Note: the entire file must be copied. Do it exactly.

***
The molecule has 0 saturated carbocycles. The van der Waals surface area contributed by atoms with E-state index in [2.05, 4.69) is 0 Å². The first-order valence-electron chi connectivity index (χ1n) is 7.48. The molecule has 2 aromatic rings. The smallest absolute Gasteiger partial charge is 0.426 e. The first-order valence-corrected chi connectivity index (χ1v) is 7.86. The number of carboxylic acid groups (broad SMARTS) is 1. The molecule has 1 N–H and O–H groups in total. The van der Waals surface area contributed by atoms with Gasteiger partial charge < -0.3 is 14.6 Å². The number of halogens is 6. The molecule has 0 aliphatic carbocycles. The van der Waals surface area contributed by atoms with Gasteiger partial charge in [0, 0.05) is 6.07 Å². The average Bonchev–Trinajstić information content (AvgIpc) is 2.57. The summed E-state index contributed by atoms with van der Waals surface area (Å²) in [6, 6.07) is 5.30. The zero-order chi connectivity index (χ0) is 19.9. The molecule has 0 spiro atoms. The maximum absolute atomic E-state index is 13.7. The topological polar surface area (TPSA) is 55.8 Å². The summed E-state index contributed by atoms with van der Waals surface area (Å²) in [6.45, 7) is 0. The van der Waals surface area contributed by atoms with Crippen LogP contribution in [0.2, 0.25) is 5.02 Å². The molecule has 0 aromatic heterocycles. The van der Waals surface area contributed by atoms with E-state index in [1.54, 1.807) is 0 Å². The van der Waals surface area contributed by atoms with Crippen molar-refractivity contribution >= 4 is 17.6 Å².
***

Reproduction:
The molecule has 0 saturated carbocycles. The van der Waals surface area contributed by atoms with E-state index in [2.05, 4.69) is 0 Å². The first-order valence-electron chi connectivity index (χ1n) is 7.48. The molecule has 2 aromatic rings. The smallest absolute Gasteiger partial charge is 0.426 e. The first-order valence-corrected chi connectivity index (χ1v) is 7.86. The number of carboxylic acid groups (broad SMARTS) is 1. The molecule has 1 N–H and O–H groups in total. The van der Waals surface area contributed by atoms with Gasteiger partial charge < -0.3 is 14.6 Å². The number of halogens is 6. The molecule has 0 aliphatic carbocycles. The van der Waals surface area contributed by atoms with Gasteiger partial charge in [0, 0.05) is 6.07 Å². The average Bonchev–Trinajstić information content (AvgIpc) is 2.57. The summed E-state index contributed by atoms with van der Waals surface area (Å²) in [6, 6.07) is 5.30. The zero-order chi connectivity index (χ0) is 19.9. The molecule has 0 spiro atoms. The maximum absolute atomic E-state index is 13.7. The topological polar surface area (TPSA) is 55.8 Å². The summed E-state index contributed by atoms with van der Waals surface area (Å²) in [6.45, 7) is 0. The van der Waals surface area contributed by atoms with Crippen LogP contribution in [0.2, 0.25) is 5.02 Å². The molecule has 0 aromatic heterocycles. The van der Waals surface area contributed by atoms with E-state index in [1.54, 1.807) is 0 Å². The van der Waals surface area contributed by atoms with Crippen molar-refractivity contribution >= 4 is 17.6 Å².